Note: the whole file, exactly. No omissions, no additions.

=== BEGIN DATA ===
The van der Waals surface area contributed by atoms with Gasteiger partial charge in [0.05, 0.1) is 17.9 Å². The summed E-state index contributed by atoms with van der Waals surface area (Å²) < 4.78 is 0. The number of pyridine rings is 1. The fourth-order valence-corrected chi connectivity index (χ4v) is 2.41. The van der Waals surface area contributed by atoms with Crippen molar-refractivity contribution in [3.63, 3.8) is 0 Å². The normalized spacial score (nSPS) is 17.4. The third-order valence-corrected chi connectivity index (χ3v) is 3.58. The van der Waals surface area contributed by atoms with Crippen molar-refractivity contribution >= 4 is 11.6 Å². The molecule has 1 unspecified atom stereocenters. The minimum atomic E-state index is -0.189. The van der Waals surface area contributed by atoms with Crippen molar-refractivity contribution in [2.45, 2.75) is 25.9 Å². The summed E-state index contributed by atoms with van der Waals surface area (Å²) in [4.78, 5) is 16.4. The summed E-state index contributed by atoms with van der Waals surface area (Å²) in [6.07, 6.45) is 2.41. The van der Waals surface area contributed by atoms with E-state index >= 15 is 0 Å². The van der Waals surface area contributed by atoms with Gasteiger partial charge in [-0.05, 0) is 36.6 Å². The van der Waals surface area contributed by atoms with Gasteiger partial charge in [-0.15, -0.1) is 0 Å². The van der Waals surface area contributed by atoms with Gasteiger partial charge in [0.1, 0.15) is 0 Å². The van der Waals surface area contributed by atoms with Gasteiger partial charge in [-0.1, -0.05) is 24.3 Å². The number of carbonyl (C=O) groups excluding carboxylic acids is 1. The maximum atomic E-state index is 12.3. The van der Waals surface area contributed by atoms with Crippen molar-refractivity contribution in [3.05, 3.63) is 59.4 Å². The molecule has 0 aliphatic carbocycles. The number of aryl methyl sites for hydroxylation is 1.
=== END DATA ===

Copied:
The van der Waals surface area contributed by atoms with Gasteiger partial charge in [0.05, 0.1) is 17.9 Å². The summed E-state index contributed by atoms with van der Waals surface area (Å²) < 4.78 is 0. The number of pyridine rings is 1. The fourth-order valence-corrected chi connectivity index (χ4v) is 2.41. The van der Waals surface area contributed by atoms with Crippen molar-refractivity contribution in [3.63, 3.8) is 0 Å². The normalized spacial score (nSPS) is 17.4. The third-order valence-corrected chi connectivity index (χ3v) is 3.58. The van der Waals surface area contributed by atoms with Crippen molar-refractivity contribution >= 4 is 11.6 Å². The molecule has 1 unspecified atom stereocenters. The minimum atomic E-state index is -0.189. The van der Waals surface area contributed by atoms with Crippen molar-refractivity contribution in [2.45, 2.75) is 25.9 Å². The summed E-state index contributed by atoms with van der Waals surface area (Å²) in [4.78, 5) is 16.4. The summed E-state index contributed by atoms with van der Waals surface area (Å²) in [6.07, 6.45) is 2.41. The van der Waals surface area contributed by atoms with E-state index >= 15 is 0 Å². The van der Waals surface area contributed by atoms with Gasteiger partial charge in [-0.05, 0) is 36.6 Å². The van der Waals surface area contributed by atoms with Gasteiger partial charge in [-0.15, -0.1) is 0 Å². The van der Waals surface area contributed by atoms with Gasteiger partial charge in [0.1, 0.15) is 0 Å². The van der Waals surface area contributed by atoms with Gasteiger partial charge in [-0.1, -0.05) is 24.3 Å². The number of carbonyl (C=O) groups excluding carboxylic acids is 1. The maximum atomic E-state index is 12.3. The van der Waals surface area contributed by atoms with Crippen molar-refractivity contribution in [3.05, 3.63) is 59.4 Å². The molecule has 0 aliphatic carbocycles. The number of aryl methyl sites for hydroxylation is 1.